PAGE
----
For the CBI subsystem, we relied on biphasic TMS pulses to encode information. For each receiver subject, we identified first a TMS phosphene-producing hotspot in the right visual occipital cortex (approximately 2 cm anterior and 2 cm right from inion, the precise location depending on the subject), which was used for the active condition (to encode the bit value ‘1’). We achieved the required high precision in relocation and reorientation of the TMS target by using a neuronavigated –, robotized TMS system (Axilum Robotics TMS-Robot, http://www.axilumrobotics.com, piloted by Localite 2.8 Neuronavigation system using the MagVenture MagPro R30 TMS Stimulator with a “butterfly” coil of type Cool-B65-RO). Subjects went through a familiarization period in which we administered several TMS pulses to the chosen right occipital cortex site using various rotations of the coil, and identified the intensity of TMS pulses (range 57–90% of maximum intensity of the coil) that optimally discriminated active (i.e., producing phosphenes) from silent (not producing phosphenes) orientations (Fig. 3). Subjects described the sensations of light produced by TMS pulses of the active orientation as having a strong, clear and reliable nature, and located at the bottom of the visual field contralateral to the stimulation site . They were instructed to report verbally the presence of phosphenes immediately after TMS pulse delivery. TMS pulses were administered by the robotized TMS system controlled by a researcher sitting away from the visual field of the subject, or directly programmed into the neuronavigation computer by the BCI message sequence received via email (Fig 2). Sequences of two or three redundant TMS pulses were delivered with an inter-stimulus interval of 2 seconds.
The active direction producing phospenes is highlighted in orange (in red, the orthogonal direction not producing phosphenes).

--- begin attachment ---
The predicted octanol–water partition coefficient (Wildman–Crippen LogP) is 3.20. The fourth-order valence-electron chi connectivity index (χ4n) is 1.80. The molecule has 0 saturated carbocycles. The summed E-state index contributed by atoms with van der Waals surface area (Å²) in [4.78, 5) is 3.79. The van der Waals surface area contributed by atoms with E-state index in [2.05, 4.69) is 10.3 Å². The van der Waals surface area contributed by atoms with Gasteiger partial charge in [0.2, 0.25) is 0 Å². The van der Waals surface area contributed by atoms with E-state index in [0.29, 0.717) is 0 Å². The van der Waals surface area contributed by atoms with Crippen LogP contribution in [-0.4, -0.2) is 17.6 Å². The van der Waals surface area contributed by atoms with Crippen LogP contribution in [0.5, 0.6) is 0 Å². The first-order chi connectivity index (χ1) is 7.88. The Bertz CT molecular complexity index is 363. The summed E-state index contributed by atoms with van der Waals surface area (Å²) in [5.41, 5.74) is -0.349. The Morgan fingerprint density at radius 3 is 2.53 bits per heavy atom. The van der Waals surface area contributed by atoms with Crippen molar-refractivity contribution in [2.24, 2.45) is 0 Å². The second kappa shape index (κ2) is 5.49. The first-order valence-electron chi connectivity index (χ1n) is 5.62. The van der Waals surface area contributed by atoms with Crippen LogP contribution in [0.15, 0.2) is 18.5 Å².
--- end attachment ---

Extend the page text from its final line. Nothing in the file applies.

Our first robotized CBI experiments (subject 1) used a position-dependent encoding with the TMS hotspot representing the active condition (bit = 1) and another scalp location (displaced about 2 cm from the first) representing the silent condition (bit = 0). This strategy was used for CBI transmissions of 60 bit messages with a low error rate. An associated first B2B experiment (Barcelona to Strasbourg) – carried out offline (i.e., with the BCI and CBI branches of transmission separated in time by buffering the data after BCI transmission) – resulted in a 15% transmission error rate (5% in the BCI segment and 11% in the CBI one). However, we identified the possibility that the receiver subject at the CBI end was being cued on the (active or silent) stimulation condition by PNS sensory inputs (tactile, auditory or visual) related to the repositioning of the coil at different scalp sites. In order to rule this out, we implemented a series of measures on the next experiments – including the final B2B transmissions described below. First, to avoid contact related cues and taking advantage of the anisotropic response of the visual cortex to TMS , we adopted the strategy of encoding bits through rotation of the TMS coil: the location and “active” orientation of the coil (producing phosphenes in most trials) were chosen with the condition that a 90° rotation of the coil on the same location did not produce phosphenes (Fig. 2). The robot was programmed to move the coil away from the scalp after the delivery of each triad of TMS pulses. A force sensor on the coil surface was used to maintain a constant contact force with the scalp in all conditions. The cable holder on the robot was adjusted to keep the coil's cable at a good distance from the subject's shoulders and back, preventing contact during coil rotation. Second, to avoid identification of coil orientation from auditory information, subjects wore earplugs and the robot moved the coil between each pair or triads of TMS pulses towards a parking site located approximately 1 cm away from the scalp with an intermediate rotation of 45°. This forced the robot to realize a movement of similar duration and with equal noise levels for all bit transmission events, irrespective of coil orientation. Lastly, we blocked visual cues on stimulation configuration by having subjects close their eyes and wear an eye mask.